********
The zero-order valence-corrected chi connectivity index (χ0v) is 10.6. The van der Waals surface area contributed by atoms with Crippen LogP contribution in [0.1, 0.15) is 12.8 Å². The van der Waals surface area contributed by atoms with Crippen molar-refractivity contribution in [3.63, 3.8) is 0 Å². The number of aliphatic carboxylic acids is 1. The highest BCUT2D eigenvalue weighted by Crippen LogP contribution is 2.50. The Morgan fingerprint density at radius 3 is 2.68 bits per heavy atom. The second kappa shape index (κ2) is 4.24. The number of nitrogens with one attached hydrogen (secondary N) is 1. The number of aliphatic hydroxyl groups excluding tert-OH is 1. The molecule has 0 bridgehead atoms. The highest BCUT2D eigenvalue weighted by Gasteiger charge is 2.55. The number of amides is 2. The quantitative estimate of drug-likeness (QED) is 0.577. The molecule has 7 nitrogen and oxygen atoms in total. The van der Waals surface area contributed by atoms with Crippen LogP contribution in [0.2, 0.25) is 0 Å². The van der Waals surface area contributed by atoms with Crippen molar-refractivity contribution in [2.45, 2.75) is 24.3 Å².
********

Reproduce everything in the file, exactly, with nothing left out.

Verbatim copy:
The zero-order valence-corrected chi connectivity index (χ0v) is 10.6. The van der Waals surface area contributed by atoms with Crippen LogP contribution in [0.1, 0.15) is 12.8 Å². The van der Waals surface area contributed by atoms with Crippen molar-refractivity contribution in [3.63, 3.8) is 0 Å². The number of aliphatic carboxylic acids is 1. The highest BCUT2D eigenvalue weighted by Crippen LogP contribution is 2.50. The Morgan fingerprint density at radius 3 is 2.68 bits per heavy atom. The second kappa shape index (κ2) is 4.24. The number of nitrogens with one attached hydrogen (secondary N) is 1. The number of aliphatic hydroxyl groups excluding tert-OH is 1. The molecule has 0 bridgehead atoms. The highest BCUT2D eigenvalue weighted by Gasteiger charge is 2.55. The number of amides is 2. The quantitative estimate of drug-likeness (QED) is 0.577. The molecule has 7 nitrogen and oxygen atoms in total. The van der Waals surface area contributed by atoms with Crippen LogP contribution in [0.2, 0.25) is 0 Å². The van der Waals surface area contributed by atoms with Crippen molar-refractivity contribution in [2.45, 2.75) is 24.3 Å².